TWM Contributors: David Holdener PE, SE and Matt Joost, PE, SE

Date: May 2021

How Construction Phase Engineering Services Benefit Bridge Contractors

Construction phase engineering is a term our engineers use to describe the services that our structural engineering group provides to heavy highway/bridge contractors. Although these items are typically temporary in nature, they can be very complex and critical to the successful completion of a construction project.

While we perform a wide variety of construction phase engineering services, seven key components should be considered in bridge design, including:

  1. Jacking Plans | These are required in instances where bridge bearing replacements are necessary; they can be as straightforward as placing a jack on the existing concrete seat and lifting the bridge or include other more elaborate plans that require a temporary support structure below where cap space or vertical clearance restricts jack placement. When lifting steel structures, it’s important to take into consideration the need for steel bearing stiffeners at the location of the jack.
  2. Demolition Plans | Bridges over railroads or some bridges that are staged require demolition plans prepared by an engineer. These plans detail the sequence of removal and can vary widely in scope and detail. The simplest of these is a basic sequence describing the structure removal, typically involving the use of an excavator with a breaker pulverizing the existing structure. The most complex require analysis of the existing bridge for each stage or removal, rigging details, and other items typically considered for an erection plan.
  3. Erection Plans | We have provided numerous erection plans for contractors detailing the sequence of girder construction: these vary from curved girder erection plans to simple erection plans over railroads. The more complicated plans require analysis of the partially built bridge structure at all stages of girder construction. Construction loadings, in particular wind, need to be considered. Temporary bracing, hold cranes, and temporary towers are often needed to ensure stability of the structure. Plans we prepare show stages of erection along with crane placement, girder staging areas, and rigging components used for the girder lifts.
  4. Cofferdams | In order to construct bridge substructures in rivers or streams, cofferdams typically consist of steel sheet piles that are driven around the perimeter to enclose the construction and give the contractor a dry area to work. These structures are comprised of the steel sheets that form a zig-zag pattern in plan and may include steel wales and struts to provide additional support. Cofferdams that are staged can be challenging as adequate space between the stage construction and stage removal lines can be limited.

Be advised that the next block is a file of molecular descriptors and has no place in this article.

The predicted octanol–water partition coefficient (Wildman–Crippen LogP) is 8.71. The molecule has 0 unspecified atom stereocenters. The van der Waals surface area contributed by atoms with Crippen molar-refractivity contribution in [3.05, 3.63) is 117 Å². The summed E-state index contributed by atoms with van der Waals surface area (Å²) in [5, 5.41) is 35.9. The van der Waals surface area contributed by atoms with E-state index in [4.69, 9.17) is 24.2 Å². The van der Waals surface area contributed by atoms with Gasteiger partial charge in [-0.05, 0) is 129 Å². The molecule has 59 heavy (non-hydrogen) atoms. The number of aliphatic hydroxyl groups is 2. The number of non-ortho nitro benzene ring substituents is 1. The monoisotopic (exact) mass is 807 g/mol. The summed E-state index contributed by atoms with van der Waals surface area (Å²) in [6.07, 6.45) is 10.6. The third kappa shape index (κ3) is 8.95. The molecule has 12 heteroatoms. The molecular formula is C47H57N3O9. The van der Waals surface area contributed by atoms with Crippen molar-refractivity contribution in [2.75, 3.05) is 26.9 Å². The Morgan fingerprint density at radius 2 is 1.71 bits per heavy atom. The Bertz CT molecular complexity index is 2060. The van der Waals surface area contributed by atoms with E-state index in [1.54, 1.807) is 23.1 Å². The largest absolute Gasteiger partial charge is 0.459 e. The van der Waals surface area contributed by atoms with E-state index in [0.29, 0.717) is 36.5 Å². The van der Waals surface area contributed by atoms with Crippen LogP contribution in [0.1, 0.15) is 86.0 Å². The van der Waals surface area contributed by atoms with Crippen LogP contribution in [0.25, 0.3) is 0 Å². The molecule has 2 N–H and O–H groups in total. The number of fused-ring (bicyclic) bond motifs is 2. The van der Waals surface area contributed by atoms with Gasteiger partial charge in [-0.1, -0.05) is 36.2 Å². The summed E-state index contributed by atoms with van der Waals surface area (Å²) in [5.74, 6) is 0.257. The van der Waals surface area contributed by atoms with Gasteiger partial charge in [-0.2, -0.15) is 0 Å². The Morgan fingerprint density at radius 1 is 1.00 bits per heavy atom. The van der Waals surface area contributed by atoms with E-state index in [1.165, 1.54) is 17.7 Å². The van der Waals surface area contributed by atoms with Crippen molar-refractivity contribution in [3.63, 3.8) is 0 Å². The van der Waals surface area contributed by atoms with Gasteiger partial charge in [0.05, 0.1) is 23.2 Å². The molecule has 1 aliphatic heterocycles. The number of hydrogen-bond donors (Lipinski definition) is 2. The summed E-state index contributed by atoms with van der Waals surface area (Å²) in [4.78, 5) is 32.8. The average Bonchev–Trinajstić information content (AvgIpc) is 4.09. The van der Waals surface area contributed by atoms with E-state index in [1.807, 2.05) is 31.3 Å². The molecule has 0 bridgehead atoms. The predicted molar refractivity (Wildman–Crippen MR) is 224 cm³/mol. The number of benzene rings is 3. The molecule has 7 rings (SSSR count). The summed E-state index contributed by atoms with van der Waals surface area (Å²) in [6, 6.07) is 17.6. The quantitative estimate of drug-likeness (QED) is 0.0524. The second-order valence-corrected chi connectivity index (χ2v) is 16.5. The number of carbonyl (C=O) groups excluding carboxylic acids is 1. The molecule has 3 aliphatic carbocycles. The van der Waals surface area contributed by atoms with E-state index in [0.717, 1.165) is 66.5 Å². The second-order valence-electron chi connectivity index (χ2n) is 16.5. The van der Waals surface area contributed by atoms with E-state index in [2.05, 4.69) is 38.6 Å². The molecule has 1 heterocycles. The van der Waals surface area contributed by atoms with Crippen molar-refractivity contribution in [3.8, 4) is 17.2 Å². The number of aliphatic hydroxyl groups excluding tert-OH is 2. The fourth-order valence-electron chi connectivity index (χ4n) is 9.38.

5. Temporary Shoring or Falsework | Reinforced concrete slab bridges are cast-in-place structures that require shoring during construction. We have engineered custom framed structures comprised of steel beams for support of the wet concrete. These plans require consideration for the load of the concrete paver on the edge form and exterior beam. The shoring deformation under load needs to be compatible from beam to beam for the constructed slab thickness to be uniform.
  6. Temporary Soil Retention | Retention, typically consisting of driven sheet piles, is required for staged structures behind abutments or existing culverts. Retention can also be necessary in order to construct MSE walls or make excavations for construction of substructures in proximity to existing railroad tracks. Height of retention, soil properties, staging width, and skew are some factors that can play a large role in the retention design and details. Rock or glacial till can prevent adequate toe of the sheets and needs to be considered during design development.
  7. Accelerated Bridge Construction (ABC) Methods Including Bridge Slides and Launches | If your structure is moving, something is typically wrong. For these projects we’re intentionally moving the bridge from point A to point B. The contractor’s preferred system, construction tolerances, and structure deformations need to be carefully considered during design.

Working directly with contractors broadens our perspective as bridge designers and guides the design process for constructability. By collaborating with contractors prior to the bid, our Structural Group can help determine if their preferred system will work. We also size components to assist with their bid – frequently adapting our engineered solutions to components that contractors frequently have available lying around in their yard. Pile cutoffs from old jobs are a favorite.

Expertise in this important phase of construction engineering is a key fundamental for success. From evaluation through execution, TWM can provide the level of services your construction project needs.

Find out more about TWM’s Construction Phase Engineering and Structural Engineering.

Exceptional Service. Nothing Less.

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